• Two measures to restrict semiautomatic rifles in California that were too extreme for liberal Democratic governor Jerry Brown. Brown vetoed Senate Bill 374, which would have banned all semiautomatic rifles with detachable magazines, no matter what their capacity, and labeled even low capacity rifles as assault weapons. Brown also killed Senate Bill 567, which would have redefined even more shotguns and rifles as assault weapons.


  • New York’s so-called SAFE Act, which has garnered widespread political opposition in rural areas. County sheriffs, and even some members of the state police, have refused to enforce the law. Around 52% of upstate New York residents oppose the measure, which will make for an incredible level of polarization.

  •  Dozens of Connecticut residents who tried to comply with a new state law mandating the registration of assault rifles. Instead of receiving permits to keep the legal weapons, the residents received letters stating they had to dispose of the weapons. The reason their applications were postmarked after Jan. 1, 2014? Note: Jan. 1 is New Year’s Day – a holiday – when the post office is closed. State officials later denied sending out the questionable letter. Governor Daniel P. Malloy, a gun control advocate, was forced to back down and move the deadline back to Jan. 4.


  • A program in Buffalo, N.Y. in which police visit the heirs of handgun permit owners and attempt to confiscate legally owned weapons. This is gun control because it is an attempt to enforce a state law that requires a permit to own a handgun. Gun control opponents correctly noted that police were not giving heirs the opportunity to get permits for the weapons and legally keep them or sell them as the law allows.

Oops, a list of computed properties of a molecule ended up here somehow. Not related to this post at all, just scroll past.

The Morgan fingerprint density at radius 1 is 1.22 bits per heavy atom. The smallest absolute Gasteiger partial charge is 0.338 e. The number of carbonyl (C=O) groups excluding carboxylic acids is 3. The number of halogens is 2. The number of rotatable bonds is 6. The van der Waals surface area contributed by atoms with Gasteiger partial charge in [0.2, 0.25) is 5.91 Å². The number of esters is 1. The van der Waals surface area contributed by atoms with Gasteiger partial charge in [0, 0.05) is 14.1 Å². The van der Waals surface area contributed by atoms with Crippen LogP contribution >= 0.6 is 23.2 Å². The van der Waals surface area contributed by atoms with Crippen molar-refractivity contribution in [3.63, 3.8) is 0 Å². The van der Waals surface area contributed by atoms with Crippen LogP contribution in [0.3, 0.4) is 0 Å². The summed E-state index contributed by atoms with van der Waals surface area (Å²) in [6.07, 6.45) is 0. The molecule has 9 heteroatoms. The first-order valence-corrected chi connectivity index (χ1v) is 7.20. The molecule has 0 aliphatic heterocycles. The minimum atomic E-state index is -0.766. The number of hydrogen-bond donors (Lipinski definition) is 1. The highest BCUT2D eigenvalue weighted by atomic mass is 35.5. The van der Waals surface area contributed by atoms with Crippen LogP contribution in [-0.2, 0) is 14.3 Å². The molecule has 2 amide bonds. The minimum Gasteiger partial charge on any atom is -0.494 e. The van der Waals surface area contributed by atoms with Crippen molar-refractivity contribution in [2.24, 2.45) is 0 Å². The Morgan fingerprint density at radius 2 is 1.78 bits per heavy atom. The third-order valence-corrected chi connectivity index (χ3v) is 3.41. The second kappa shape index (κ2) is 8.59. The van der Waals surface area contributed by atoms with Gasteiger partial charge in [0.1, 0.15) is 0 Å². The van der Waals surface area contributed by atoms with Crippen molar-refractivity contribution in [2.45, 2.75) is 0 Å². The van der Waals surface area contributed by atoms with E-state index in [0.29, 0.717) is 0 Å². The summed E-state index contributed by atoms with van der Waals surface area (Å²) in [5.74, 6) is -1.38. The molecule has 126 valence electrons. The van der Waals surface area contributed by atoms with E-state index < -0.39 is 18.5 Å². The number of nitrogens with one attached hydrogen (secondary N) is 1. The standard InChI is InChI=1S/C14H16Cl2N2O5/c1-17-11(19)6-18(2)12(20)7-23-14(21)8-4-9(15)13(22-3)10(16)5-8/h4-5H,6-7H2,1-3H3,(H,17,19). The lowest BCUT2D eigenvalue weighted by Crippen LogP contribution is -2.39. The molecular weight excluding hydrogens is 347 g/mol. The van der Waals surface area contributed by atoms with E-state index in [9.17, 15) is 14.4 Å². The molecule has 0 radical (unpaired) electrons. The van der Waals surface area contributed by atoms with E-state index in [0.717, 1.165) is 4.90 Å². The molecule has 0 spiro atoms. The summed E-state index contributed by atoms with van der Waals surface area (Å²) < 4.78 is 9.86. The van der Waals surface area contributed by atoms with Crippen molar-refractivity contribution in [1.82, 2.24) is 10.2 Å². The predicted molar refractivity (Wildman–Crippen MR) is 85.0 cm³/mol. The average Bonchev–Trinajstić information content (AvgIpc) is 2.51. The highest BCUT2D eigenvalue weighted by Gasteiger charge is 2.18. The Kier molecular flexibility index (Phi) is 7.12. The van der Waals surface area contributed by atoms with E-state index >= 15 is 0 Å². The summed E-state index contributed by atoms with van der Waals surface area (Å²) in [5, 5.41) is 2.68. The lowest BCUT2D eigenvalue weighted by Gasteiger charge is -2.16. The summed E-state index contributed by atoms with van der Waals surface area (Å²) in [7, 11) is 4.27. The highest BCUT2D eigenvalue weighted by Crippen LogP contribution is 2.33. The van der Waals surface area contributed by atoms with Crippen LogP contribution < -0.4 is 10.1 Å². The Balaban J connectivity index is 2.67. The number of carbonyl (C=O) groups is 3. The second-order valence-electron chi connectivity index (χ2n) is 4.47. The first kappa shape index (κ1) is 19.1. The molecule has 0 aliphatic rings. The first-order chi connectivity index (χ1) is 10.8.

• California’s Assembly Bill 1014, perhaps the most draconian gun control measure yet, which would allow judges to order the confiscation of guns from anybody suspected of being mentally ill. The law would allow judges with no mental health or medical training to issue “gun restraining” orders without a hearing. The orders would give police the power to confiscate legally purchased guns from persons not convicted of any crime and to prohibit such people from purchasing legal guns from legal gun shops. Sadly enough, Brown signed that measure into law.